On Mon, Feb 19, 2018 at 11:43 AM, Isiah Meadows <isiahmead...@gmail.com>
wrote:

> Yes, and I specifically want the conservative variant - I'd want a
> "maybe" for "foo" in that example.
>
> (For context, my test framework determines *while running a test*
> whether that test has children, and checks whether to allocate them
> when defining them. For me, I only need "yes/maybe" and "no", but
> splitting "yes" and "maybe" could be beneficial to others.)
>

Ok, so you're trying to decide whether to prune a graph search based
on a regexp that classifies paths through the graph.

We can't base a distinction between yes and maybe on whether a
zero-width $ assertion is triggered if there are paths to completion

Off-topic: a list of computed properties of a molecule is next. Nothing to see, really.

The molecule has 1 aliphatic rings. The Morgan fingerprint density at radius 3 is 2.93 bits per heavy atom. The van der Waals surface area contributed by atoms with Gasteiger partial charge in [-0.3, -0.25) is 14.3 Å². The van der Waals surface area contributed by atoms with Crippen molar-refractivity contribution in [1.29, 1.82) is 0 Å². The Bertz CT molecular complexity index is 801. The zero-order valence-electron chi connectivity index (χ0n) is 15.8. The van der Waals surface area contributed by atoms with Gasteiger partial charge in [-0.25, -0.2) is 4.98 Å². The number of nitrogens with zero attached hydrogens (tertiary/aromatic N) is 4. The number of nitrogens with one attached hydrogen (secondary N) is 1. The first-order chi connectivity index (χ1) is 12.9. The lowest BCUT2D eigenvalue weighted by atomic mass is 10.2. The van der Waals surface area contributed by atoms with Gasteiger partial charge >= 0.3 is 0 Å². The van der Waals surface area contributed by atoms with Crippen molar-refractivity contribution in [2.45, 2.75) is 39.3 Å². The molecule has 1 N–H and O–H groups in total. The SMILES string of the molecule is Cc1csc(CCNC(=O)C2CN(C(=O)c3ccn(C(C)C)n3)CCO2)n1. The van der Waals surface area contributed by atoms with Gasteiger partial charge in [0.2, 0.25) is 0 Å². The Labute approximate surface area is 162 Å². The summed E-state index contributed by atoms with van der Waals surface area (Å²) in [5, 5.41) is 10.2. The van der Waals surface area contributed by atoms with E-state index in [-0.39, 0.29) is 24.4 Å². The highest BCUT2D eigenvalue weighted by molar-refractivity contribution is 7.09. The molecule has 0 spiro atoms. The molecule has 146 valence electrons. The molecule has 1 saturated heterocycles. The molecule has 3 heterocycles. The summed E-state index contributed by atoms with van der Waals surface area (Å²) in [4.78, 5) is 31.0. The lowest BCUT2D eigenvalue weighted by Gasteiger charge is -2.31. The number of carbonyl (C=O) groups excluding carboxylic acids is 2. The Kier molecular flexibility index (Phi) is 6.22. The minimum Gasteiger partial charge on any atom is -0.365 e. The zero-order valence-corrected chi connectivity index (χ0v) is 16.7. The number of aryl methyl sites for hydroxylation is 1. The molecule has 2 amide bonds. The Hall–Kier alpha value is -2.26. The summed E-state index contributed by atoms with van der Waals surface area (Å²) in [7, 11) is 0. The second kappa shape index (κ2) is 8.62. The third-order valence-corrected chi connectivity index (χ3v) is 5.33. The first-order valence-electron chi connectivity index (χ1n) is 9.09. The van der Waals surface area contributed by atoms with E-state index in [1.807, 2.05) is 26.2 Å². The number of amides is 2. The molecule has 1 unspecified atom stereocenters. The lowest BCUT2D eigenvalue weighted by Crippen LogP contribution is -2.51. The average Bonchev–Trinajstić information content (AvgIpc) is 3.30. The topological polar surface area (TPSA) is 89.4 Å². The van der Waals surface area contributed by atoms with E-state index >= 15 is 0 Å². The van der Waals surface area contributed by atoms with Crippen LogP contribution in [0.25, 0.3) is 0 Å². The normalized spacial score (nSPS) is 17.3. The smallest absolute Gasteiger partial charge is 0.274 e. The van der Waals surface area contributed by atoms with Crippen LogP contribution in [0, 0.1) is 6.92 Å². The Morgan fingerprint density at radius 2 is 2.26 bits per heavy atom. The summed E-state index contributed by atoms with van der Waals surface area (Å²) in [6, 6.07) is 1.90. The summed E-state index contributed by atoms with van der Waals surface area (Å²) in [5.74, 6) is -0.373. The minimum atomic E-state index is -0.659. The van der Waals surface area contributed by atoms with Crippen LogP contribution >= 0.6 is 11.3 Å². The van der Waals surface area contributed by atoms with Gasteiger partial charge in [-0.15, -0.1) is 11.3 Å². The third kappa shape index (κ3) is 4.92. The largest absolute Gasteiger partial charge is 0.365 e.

that do not pass through that assertion.


const re = /^foo($|d).?/
// This variant uses the $ assertionconsole.log(
  re.exec("foo")[0] === 'foo')// yes would be inappropriate, but
yes|maybe would be because
// This variant uses the dconsole.log(
  re.exec("food")[0] === 'food')// and yes|maybe would be appropriate here since
console.log(
  re.exec("foods")[0] === 'foods')



So IIUC, the yes/maybe distinction could be based on a bit that is set on
success of a $ assertion and erased on exit from any of ( ...|... , ...? ,
...* , ...{0,...} , (?!...) ).
That only works when we know that the start of the match is stable though
because

const re = /foo$/
console.log(
  re.test('foo'))console.log(
  re.test('foofoo'))



It would hold for the common case /^...$/ but in that case you already know
the answer, and can test it at runtime by testing myRegExp.source matches a
meta-pattern like /^\^([^\\]|\\[\s\s])*\$$/.
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